|Redinbaugh, Margaret - Peg|
Submitted to: Phytopathology
Publication Type: Abstract only
Publication Acceptance Date: 3/12/2003
Publication Date: 8/14/2003
Citation: Vega-Sanchez, M.E., Redinbaugh, M.G., Dorrance, A.E. 2003. Basal levels of expression of defense-related genes in soybean cultivars varying in partial resistance to phytophthora sojae. Phytopathology. 93:S87. Interpretive Summary:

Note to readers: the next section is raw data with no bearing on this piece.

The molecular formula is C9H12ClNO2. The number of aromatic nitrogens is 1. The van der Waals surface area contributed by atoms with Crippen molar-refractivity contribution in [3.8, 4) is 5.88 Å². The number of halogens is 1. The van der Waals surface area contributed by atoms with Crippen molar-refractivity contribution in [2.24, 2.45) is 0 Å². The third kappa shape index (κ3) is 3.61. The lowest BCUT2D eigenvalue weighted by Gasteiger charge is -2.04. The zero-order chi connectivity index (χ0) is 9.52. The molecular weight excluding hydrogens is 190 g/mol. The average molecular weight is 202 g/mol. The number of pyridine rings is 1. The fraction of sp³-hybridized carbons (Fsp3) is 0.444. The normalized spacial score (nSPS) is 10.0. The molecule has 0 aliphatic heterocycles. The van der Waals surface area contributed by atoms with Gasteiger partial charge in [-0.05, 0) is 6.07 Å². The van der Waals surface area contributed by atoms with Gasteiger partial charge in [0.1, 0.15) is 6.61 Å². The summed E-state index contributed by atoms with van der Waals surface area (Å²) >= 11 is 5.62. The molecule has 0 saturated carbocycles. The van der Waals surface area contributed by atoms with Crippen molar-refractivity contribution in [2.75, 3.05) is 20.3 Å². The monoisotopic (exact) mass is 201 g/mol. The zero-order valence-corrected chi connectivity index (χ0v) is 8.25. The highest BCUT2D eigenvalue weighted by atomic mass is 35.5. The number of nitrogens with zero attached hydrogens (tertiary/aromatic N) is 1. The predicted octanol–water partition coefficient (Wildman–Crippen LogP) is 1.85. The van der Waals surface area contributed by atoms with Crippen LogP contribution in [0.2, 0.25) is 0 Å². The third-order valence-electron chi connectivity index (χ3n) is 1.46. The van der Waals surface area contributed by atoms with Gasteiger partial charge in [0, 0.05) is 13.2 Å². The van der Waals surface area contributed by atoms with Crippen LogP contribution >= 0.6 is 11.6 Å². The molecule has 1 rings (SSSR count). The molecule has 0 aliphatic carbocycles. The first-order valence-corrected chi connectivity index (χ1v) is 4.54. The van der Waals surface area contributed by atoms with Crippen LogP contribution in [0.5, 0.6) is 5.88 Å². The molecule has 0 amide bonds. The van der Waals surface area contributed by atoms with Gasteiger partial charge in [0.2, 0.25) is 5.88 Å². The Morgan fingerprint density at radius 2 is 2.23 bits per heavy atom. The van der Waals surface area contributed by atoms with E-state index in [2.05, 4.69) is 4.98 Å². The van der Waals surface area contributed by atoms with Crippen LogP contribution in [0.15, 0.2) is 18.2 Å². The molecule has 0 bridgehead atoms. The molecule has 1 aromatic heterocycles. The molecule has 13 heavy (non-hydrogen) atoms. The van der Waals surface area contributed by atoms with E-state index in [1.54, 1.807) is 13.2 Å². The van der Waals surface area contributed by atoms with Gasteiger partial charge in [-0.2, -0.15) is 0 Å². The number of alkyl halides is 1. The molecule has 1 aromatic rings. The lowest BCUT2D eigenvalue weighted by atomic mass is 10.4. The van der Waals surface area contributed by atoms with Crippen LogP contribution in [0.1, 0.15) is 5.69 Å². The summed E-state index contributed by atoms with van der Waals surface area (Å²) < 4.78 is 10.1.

Technical Abstract: Phytophthora sojae is an oomycete pathogen that causes economically important root and stem rot diseases of soybean. Quantitative or partial resistance in this pathosystem is characterized by containment of the pathogen to the lower stem and tap root, but the genetic and/or biochemical mechanisms underlying the expression of partial resistance to P. sojae in soybean are poorly understood. To explore the hypothesis that higher basal expression levels of defense-related genes correlate with quantitative disease resistance, Northern blot analysis of root and cotyledon total RNA from 14 soybean cultivars varying in partial resistance levels to P. sojae was carried out. Ranking of cultivars into low, moderate and high partial resistant groups was done based on a standard lesion growth test. The coding sequences of eight defense-related genes including pathogenesis-related (PR) proteins and enzymes of the phenylpropanoid pathway were used to design primers for RT-PCR. The cDNAs representing a portion of the coding regions were cloned into a plasmid vector and used as probes. Preliminary results show that no clear-cut associations exist between constitutive defense-related gene expression levels and quantitative resistance to P. sojae in soybean. However, differential basal levels of expression of defense genes were observed between roots and cotyledons: most transcripts were at higher levels in roots than in cotyledons, with some mRNAs (PR1 and basic peroxidase) being undetectable in cotyledons. Two exceptions were matrix metalloproteinase (GmMMP2) and beta-1, 3-endoglucanase which were expressed at higher levels in cotyledons than roots.